Friday's Winners and Losers


The Forty-Somethings

After all the buzz generated by Anthony Kim, and by five of the last six winners on the PGA Tour being in their 20s, along come the graybeards to show that with a golf course running fast on Bermuda fairways, age is only a number.

Kenny Perry

Perry went to the Bible study at Fred Funk's house on Wednesday and snuck around until he found the trophy room containing the Players Championship crystal Funk won at age 49 in 2005. Perry, 47, was inspired by that--and by the upcoming Ryder Cup at Valhalla in Louisville, 120 miles from his home in Franklin, Ky.

Bernhard Langer

Age hurts. The 50-year-old, two-time Masters champion arrived at TPC Sawgrass with pains in his back, groin, knee and shoulder. "So I'm thrilled to be here, to be talking, to be swinging, and obviously thrilled with the score as well," Langer said after shooting 67 to finish one stroke behind Perry, at five under, at the halfway point of the Players Championship. Langer's 60-foot putt for a birdie on 17 was his 24th career 2 on the island-green hole, a record. He finished second here in 1993 and '95, and has played in more Players than only one person, Fred Couples, who also is in contention at three under. "Would it be a surprise if Bernhard Langer played this well on the weekend?" Couples said. "I don't think so."

Paul Goydos

Goydos has looked 43 for 10 years. Instead of "everyman," he describes himself as the utility infielder that keeps his major-league career going by being able to grind. He has not finished better than tied for 38th in nine Players Championships, but with 25 and 27 putts, finds himself just one stroke off the lead. "I'm more of a journeyman than a veteran," Goydos said. "I'm kind of a grinder. I don't know how much value that has."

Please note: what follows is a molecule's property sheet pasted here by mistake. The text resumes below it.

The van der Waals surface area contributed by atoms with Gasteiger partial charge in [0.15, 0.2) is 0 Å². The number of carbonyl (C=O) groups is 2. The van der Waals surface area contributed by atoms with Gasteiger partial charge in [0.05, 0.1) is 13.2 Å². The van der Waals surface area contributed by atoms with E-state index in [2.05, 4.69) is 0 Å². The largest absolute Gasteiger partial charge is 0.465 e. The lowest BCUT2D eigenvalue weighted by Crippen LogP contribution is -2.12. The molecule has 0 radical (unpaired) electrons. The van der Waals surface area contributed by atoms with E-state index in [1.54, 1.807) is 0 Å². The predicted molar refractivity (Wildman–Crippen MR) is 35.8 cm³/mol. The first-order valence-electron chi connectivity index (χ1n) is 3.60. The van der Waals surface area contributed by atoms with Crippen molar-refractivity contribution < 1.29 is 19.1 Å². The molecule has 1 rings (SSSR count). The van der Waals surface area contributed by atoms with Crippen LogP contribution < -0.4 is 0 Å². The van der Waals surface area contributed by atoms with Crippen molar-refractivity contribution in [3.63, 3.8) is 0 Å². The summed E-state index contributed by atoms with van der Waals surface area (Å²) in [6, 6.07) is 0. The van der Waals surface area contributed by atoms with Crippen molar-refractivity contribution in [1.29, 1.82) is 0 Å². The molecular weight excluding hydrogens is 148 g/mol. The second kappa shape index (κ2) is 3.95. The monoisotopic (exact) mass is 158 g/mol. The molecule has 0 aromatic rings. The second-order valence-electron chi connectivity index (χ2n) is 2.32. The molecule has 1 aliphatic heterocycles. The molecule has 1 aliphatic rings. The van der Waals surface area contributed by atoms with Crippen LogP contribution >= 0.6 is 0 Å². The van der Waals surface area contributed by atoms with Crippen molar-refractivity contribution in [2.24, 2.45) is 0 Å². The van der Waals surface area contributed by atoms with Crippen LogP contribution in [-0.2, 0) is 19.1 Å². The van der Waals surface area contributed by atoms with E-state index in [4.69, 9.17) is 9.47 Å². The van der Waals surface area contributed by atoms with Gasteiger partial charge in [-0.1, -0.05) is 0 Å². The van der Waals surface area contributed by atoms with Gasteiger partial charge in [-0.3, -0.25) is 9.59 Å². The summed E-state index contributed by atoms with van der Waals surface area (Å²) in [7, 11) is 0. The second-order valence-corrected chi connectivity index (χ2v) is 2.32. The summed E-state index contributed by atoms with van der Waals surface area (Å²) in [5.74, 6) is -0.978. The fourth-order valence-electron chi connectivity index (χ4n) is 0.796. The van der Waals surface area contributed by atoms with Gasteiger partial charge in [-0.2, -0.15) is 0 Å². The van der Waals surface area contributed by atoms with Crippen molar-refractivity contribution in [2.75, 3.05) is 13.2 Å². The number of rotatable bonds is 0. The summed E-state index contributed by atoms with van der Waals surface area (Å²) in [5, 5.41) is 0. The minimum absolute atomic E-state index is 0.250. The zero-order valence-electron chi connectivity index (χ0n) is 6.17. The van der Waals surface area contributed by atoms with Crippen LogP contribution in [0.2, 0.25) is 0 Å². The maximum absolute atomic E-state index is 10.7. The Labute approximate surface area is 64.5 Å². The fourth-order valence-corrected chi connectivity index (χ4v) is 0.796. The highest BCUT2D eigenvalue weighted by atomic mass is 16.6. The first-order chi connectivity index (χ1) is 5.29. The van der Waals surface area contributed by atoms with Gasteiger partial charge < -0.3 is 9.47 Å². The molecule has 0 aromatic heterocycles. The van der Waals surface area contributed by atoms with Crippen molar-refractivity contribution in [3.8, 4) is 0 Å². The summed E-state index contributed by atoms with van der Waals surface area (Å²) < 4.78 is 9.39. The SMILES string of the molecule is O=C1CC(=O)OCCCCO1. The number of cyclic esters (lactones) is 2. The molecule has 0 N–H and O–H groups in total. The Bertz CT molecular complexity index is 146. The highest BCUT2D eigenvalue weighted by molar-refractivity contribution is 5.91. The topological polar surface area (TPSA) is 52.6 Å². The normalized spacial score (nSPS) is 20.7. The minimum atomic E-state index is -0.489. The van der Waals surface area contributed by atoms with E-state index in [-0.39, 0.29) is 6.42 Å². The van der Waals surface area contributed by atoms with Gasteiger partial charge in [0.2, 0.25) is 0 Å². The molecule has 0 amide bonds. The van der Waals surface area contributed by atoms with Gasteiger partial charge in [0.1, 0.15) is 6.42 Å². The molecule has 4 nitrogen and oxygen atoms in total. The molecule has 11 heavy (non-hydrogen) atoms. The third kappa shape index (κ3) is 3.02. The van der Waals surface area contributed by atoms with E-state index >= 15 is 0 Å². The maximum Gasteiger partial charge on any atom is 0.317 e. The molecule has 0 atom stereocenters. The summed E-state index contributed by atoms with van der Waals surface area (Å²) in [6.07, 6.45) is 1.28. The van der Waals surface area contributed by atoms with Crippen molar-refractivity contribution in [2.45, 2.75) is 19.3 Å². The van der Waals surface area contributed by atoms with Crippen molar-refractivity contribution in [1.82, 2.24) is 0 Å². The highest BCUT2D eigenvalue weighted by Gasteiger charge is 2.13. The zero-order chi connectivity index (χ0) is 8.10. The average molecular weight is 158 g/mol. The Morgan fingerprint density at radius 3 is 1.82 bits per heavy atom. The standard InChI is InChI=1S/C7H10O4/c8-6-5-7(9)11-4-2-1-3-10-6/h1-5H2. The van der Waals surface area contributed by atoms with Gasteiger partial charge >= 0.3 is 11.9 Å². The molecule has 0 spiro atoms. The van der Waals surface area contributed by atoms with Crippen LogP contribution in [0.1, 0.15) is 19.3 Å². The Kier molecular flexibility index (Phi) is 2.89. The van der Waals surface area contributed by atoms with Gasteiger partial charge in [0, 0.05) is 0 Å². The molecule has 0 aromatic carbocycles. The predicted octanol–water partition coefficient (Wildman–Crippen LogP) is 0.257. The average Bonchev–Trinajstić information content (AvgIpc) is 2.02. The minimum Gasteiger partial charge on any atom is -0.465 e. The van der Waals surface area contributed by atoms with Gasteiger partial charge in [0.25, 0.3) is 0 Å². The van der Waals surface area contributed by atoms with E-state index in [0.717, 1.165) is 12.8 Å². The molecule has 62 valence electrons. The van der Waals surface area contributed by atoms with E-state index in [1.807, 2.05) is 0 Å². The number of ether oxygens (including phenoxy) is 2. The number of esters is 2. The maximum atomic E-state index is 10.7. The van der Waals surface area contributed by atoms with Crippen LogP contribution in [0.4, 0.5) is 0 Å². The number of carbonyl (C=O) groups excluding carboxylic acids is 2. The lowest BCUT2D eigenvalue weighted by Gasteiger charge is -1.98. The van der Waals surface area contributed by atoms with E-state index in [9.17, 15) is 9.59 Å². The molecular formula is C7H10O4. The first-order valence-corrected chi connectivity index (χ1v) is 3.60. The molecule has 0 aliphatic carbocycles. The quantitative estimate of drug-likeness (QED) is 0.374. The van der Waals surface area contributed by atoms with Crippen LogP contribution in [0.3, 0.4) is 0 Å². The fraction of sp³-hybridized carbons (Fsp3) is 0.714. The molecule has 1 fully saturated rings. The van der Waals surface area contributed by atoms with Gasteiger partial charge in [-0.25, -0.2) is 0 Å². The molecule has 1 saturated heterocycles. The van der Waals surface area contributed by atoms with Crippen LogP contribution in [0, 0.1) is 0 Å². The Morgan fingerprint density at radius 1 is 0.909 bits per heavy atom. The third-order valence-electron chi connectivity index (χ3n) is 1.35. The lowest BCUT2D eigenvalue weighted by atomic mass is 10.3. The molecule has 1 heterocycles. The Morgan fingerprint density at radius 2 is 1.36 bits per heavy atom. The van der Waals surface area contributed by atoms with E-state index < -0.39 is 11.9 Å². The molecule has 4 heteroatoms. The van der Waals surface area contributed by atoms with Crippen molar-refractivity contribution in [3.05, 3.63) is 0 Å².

Charley Hoffman

After missing a tap-in of 1-foot, 7 inches on the 13th green, and then tapping in, the shaggy dog had a conniption, tossing his belly putter into the moat in an act of disgust. He played the last 10 holes without making a par and shot 83. "Guys get frustrated," said playing partner Goydos. "I'm the last person who's going to talk about that, because there are times playing with me when I need to apologize as many times as possible."

The Young Guns

Other than Kim (-4) and Sergio Garcia (-5), this was a disappointing day for last year's tragic loser, Sean O'Hair (75-73); the gallery favorite from the Masters, Brandt Snedeker (72-76); and the winner of this year's Zurich Classic of New Orleans, Andres Romero (77-79).

The British Contingent, minus Ian Poulter

Poulter (69-74) might not be the second-best player in the world, but he's the best player waving the Union Jack at The Players. Justin Rose (78-73), Lee Westwood (73-78) and Paul Casey (77-76) headed home for the weekend.

Rich Beem

One under going to the 15th tee, the 2002 PGA Champion had the proverbial train wreck coming in. Finishing double bogey (6), bogey (6), double bogey (5) and quadruple bogey (8), Beem dropped nine shots in his last four holes for a 44 on the back nine and an 80 for the day.